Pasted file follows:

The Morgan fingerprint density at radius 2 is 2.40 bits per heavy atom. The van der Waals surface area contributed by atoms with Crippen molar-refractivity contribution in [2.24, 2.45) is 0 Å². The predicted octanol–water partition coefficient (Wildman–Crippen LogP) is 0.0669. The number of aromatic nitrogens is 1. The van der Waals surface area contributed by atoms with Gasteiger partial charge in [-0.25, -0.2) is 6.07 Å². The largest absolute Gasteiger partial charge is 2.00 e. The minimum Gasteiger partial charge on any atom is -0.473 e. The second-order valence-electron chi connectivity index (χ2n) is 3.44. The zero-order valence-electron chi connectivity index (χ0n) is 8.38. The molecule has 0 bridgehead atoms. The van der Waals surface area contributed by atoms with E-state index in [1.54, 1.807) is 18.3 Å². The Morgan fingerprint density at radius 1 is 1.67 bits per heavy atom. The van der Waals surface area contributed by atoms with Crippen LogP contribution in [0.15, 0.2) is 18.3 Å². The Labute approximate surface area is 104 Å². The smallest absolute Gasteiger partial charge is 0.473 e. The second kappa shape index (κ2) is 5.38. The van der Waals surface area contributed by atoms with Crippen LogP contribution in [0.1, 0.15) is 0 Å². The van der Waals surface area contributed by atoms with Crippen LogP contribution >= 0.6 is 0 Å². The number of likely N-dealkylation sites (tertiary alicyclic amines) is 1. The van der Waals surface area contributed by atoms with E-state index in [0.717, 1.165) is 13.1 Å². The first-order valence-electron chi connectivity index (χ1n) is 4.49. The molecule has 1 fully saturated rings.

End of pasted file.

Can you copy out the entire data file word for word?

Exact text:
The Morgan fingerprint density at radius 2 is 2.40 bits per heavy atom. The van der Waals surface area contributed by atoms with Crippen molar-refractivity contribution in [2.24, 2.45) is 0 Å². The predicted octanol–water partition coefficient (Wildman–Crippen LogP) is 0.0669. The number of aromatic nitrogens is 1. The van der Waals surface area contributed by atoms with Gasteiger partial charge in [-0.25, -0.2) is 6.07 Å². The largest absolute Gasteiger partial charge is 2.00 e. The minimum Gasteiger partial charge on any atom is -0.473 e. The second-order valence-electron chi connectivity index (χ2n) is 3.44. The zero-order valence-electron chi connectivity index (χ0n) is 8.38. The molecule has 0 bridgehead atoms. The van der Waals surface area contributed by atoms with E-state index in [1.54, 1.807) is 18.3 Å². The Morgan fingerprint density at radius 1 is 1.67 bits per heavy atom. The van der Waals surface area contributed by atoms with Crippen LogP contribution in [0.15, 0.2) is 18.3 Å². The Labute approximate surface area is 104 Å². The smallest absolute Gasteiger partial charge is 0.473 e. The second kappa shape index (κ2) is 5.38. The van der Waals surface area contributed by atoms with Crippen LogP contribution in [0.1, 0.15) is 0 Å². The van der Waals surface area contributed by atoms with Crippen LogP contribution >= 0.6 is 0 Å². The number of likely N-dealkylation sites (tertiary alicyclic amines) is 1. The van der Waals surface area contributed by atoms with E-state index in [0.717, 1.165) is 13.1 Å². The first-order valence-electron chi connectivity index (χ1n) is 4.49. The molecule has 1 fully saturated rings.